Foreign policy experts agree on Paul’s counter-intuitive policies
Ron Paul is often chided by his Republican opponents for his extreme views on American foreign policy. His calls for ending all foreign wars and shutting hundreds of military bases across the globe have drawn howls from his GOP rivals, who have labeled the moves irresponsible and naïve.
His campaign pledge of cutting all foreign aid and withdrawing U.S. participation in the World Trade Organization and the United Nations has been at odds with even the most conservative members of his own party.
Yet as voting day in Iowa and New Hampshire draws near, Paul, the Congressman from Texas, is finding support for his non-interventionist positions from a growing number of foreign policy experts.
“He’s attacking our rich lazy friends, why is that not more popular,” said Harvey Sapolsky, emeritus professor of public policy and organization at MIT. He backs Paul’s calls for reducing America’s military budget, arguing that much of it is used to defend wealthy nations’ security.
A huge, Cold War-era global presence — with hundreds of overseas military bases — isn’t necessary, now that the Soviet threat is over and the collapse of communism, Sapolsky said.
“It’s not in America’s interest,” said Sapolsky, who added that despite the drumbeat in the media over the fear of terrorism, America is the safest it has ever been in its history.
Christopher Preble, vice president for defense and foreign policy studies at the Cato Institute, is also another foreign policy expert who agrees that the United States is extraordinarily secure due to its geography and nuclear weapons, and doesn’t need a huge global presence.
He also argued that the United States’ military is being used in overseas conflicts with little or no national interest, specifically pointing to the U.S. invasion of Iraq.
Preble gave Paul credit for being one of the few outspoken critics of the 2003 invasion of Iraq.
For sure America’s attitudes toward the war has changed and popular opinion seems to be on his side.
It’s evident at most of his campaign stops, where Paul’s calls for the troops to return home are met with thunderous applause and the occasional standing ovation.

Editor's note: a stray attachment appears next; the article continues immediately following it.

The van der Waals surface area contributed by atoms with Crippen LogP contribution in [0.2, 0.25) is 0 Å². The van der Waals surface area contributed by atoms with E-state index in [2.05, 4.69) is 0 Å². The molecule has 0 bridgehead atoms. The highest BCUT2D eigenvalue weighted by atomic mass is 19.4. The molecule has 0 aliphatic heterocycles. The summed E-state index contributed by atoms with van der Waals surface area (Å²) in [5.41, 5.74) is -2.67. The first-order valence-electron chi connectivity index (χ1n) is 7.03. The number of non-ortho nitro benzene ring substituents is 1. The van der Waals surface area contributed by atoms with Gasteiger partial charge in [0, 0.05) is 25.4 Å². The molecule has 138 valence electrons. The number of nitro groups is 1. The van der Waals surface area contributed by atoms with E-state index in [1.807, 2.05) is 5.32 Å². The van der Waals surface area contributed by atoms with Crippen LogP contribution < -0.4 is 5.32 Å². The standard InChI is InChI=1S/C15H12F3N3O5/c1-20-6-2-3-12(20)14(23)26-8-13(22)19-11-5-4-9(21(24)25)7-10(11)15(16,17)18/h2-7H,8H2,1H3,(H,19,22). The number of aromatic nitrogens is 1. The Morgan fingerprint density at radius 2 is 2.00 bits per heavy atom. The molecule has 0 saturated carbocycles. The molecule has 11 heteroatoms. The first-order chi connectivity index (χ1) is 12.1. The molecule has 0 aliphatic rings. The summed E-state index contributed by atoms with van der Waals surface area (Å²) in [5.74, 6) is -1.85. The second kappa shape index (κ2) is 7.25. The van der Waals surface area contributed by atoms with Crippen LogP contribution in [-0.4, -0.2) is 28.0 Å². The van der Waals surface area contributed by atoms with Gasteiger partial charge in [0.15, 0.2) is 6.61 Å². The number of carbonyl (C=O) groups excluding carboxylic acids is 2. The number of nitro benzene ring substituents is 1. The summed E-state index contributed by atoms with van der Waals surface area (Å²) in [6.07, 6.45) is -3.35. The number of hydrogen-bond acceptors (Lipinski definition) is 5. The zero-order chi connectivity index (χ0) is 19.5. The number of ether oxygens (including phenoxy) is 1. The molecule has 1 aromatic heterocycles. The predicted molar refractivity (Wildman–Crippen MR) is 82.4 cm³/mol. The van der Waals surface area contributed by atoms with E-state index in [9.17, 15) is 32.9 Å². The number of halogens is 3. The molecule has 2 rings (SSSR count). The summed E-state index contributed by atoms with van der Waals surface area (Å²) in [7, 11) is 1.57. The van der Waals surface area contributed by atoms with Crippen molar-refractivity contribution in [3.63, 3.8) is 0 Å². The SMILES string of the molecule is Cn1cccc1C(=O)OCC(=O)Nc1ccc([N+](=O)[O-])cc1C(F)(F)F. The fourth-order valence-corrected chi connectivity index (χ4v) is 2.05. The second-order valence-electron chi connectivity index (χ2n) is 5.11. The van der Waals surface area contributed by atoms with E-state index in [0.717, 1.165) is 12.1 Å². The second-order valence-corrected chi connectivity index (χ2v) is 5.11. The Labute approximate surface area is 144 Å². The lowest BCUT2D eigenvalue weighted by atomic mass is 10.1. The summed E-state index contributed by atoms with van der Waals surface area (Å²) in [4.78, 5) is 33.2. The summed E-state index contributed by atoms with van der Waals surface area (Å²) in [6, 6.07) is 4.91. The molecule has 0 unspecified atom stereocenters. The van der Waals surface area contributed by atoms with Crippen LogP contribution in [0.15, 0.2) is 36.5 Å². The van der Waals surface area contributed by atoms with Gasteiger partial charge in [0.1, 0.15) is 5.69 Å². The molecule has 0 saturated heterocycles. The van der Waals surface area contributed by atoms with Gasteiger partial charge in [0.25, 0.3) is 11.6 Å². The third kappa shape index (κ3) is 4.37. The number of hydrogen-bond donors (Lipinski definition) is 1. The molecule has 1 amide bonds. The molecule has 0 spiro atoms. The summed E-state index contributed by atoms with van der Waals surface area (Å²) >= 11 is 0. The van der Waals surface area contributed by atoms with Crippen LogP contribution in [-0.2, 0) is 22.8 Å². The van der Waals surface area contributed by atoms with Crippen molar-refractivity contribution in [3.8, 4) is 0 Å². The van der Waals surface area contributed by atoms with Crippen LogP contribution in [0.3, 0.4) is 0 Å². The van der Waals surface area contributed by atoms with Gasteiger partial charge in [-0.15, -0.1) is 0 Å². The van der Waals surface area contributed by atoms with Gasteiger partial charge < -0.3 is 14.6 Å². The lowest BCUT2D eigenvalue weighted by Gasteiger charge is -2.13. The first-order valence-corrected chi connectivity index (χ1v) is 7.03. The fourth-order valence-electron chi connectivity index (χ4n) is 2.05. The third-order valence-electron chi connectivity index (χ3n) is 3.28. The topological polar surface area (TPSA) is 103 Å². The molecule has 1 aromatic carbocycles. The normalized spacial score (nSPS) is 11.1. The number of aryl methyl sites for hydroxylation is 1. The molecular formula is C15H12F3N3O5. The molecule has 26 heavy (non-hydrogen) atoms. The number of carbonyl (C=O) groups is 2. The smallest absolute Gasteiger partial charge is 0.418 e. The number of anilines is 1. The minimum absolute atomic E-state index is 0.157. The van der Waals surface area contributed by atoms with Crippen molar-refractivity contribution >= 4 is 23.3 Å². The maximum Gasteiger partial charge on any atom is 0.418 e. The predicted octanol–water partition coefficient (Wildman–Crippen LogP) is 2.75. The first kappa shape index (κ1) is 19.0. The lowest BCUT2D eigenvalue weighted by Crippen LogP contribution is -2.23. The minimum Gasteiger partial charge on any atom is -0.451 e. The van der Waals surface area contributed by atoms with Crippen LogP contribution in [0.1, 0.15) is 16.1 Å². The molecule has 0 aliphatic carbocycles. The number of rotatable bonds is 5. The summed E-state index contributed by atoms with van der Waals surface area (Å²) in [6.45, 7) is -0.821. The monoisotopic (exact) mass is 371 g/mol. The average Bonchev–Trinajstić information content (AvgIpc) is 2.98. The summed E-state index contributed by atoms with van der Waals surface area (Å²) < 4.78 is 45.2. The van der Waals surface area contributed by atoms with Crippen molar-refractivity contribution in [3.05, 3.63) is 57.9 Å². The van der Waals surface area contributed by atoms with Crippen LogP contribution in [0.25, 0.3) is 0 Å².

But not all of Paul’s foreign policy positions have gone over well.
Paul has often said that America encourages terror by stationing troops worldwide.
“That’s irresponsible,” former Pennsylvania Sen. Rick Santorum said. “A future president of the United State should not be parroting what Osama Bin Laden said on 9/11.”
Santorum, who is among Paul’s rivals for the GOP presidential nomination, challenged him at a recent debate, to explain his view that American overseas domination caused the Sept. 11 attacks.
Paul’s answer received a hostile response from the audience and even a few boos.
Paul’s view that a withdrawal of U.S. troops would decrease the incentive for terrorists to attack the United States got him into trouble with a Concord, N.H., voter earlier this year, who questioned his sanity.
“Anyone who thinks that is off their rocker,” she said.
“He’s easily dismissed as a crank,” said Sapolsky, who says Paul has good ideas but can be an inarticulate messenger.
Like most aspects of running a national political campaign, style often outweighs substance and both Sapolsky and Preble said that Paul is neither a great orator nor does he break down large global situations well.
But despite his shortcomings, Sapolsky does give Paul credit for speaking his mind.
“A lot of people won’t say come home,” Sapolsky said. “But Ron Paul does and that’s great.”
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